Gabriel Medina Wins Rip Curl Pro Search

Gabriel Medina's man-sized hack. Photo: ASP/Kirstin


The Inertia

Ladies and gentleman, brothers and sisters, I have seen the future of professional surfing and its name shall be called Gabriel Medina.  Not until you have seen this electric, 17-year-old goofyfoot in person does his talent sink in.  Webcasts reveal a quick, small and limber acrobat, flipping his tail all over the place, but surely too light, too young to be a threat in serious surf against serious surfers.  I am here to tell you that Senhor Medina is the real deal.  In overhead, absolutely thumping Ocean Beach surf, he annihilated first Taylor Knox in the semifinals then Joel Parkinson in the final of the Rip Curl Search.  Neither heat was close.  Nobody in the media tent could quite believe how thoroughly dominating Medina’s heat wins were.  Time after time, set after set, the young charger careened over the ledge and swung huge arching hacks under anvil heavy lips, following heavy carves with fin free blasts and weightless airs…and it seemed impossible for him to fall.  Rights, lefts, – didn’t matter.  Not only did he outsurf Taylor and Joel, he caught more and better waves, all over the wildly shifting and incredibly difficult contest zone.

In the semifinal Medina opened with a 6.83, worrying the Knox supporters right from the opening horn.  After Taylor clawed back into the heat, Medina crushed the 40-year-old veteran with two 8s – both involved tail-free snaps followed by critical airs.  The final was even more anticlimactic.  Minutes into the last heat, the lithe Brazilian had a 7.5 and a 9.0 to Parko’s 1.0.  I was sitting with some ASP biggies in both the semis and the finals, and we were all left gasping at Medina’s performance; he was surfing so hard and so aggressively. And he just wouldn’t fall.

Medina also beat Wilko and Slater in closer heats today, though Slater seemed uninterested in competing.  Kelly surfed far to the south end of the contest area, leaving Gabriel alone for most of their heat, while Wilko put up a couple good scores, but caught only three scoring waves to Medina’s six.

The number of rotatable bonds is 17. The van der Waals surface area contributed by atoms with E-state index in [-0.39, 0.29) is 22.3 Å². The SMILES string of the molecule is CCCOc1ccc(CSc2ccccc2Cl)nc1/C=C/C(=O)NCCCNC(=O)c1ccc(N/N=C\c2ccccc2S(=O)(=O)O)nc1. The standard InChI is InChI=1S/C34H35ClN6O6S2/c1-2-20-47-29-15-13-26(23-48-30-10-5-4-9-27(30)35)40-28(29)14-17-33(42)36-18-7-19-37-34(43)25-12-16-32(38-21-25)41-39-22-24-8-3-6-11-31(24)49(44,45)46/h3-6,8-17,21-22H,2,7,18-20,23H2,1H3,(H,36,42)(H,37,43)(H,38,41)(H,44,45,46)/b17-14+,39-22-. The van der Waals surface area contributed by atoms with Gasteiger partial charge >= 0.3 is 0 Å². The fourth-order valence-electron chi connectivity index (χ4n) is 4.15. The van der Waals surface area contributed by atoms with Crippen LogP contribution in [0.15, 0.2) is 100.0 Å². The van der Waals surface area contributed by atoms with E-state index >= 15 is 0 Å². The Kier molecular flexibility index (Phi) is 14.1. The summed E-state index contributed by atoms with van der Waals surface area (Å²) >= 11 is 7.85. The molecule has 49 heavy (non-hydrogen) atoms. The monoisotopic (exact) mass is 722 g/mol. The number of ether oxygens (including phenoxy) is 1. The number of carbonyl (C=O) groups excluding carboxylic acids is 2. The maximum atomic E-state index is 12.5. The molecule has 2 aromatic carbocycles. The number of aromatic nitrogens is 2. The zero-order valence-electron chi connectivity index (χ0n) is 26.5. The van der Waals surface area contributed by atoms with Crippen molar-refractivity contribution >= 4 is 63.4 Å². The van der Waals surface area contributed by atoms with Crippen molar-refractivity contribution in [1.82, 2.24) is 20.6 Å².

Today was Medina’s day, and it looks for all the world like this will be Medina’s World Tour to lose for years to come.  He’s the embodiment of a postmodern, high-risk for a high-reward, fluidity be damned, raised on rapid-fire surf video clips where the maneuver is all that matters, cutting-edge pro.  Two event wins in four tries after the new mid-year call up is impossibly impressive.  He could use more seasoning in pointbreak surf to help smooth out the time spent between big hacks and orbital airs; as it is it seems that he is uninterested in the space between turns.  If he starts linking those ridiculous moves together, he’s a 21st century Rob Machado, with a more varied bag of tricks.  Scary.


  • Al Baydough

    The kid is gnarly. When he starts packing on muscle it’s really gonna be impressive to watch. Looks like Andino is gonna have to step it up if he wants to manifest the Great White Hope everyone is putting on his shoulders; he needs to work on the spontaneity factor that Medina appears to have.

     When was the last time we saw someone so young be so dominating so quickly? Pottz? Occy? Horan? Medina could be the first to break Slater’s “youngest champ” record. That would be some feat.

    • Anonymous

      More than half of the events of 1992, 19-year-old Slater’s first title, were held at beachbreaks.  Unless the ASP has more beachies in store over the next couple of years, if Medina were to win a title at 18, it would be in heavier surf than Slater’s first title year.  Though having said that Slater won Pipe in 1992, so he could obviously have won the title in any kind of surf, but still, an interesting observation.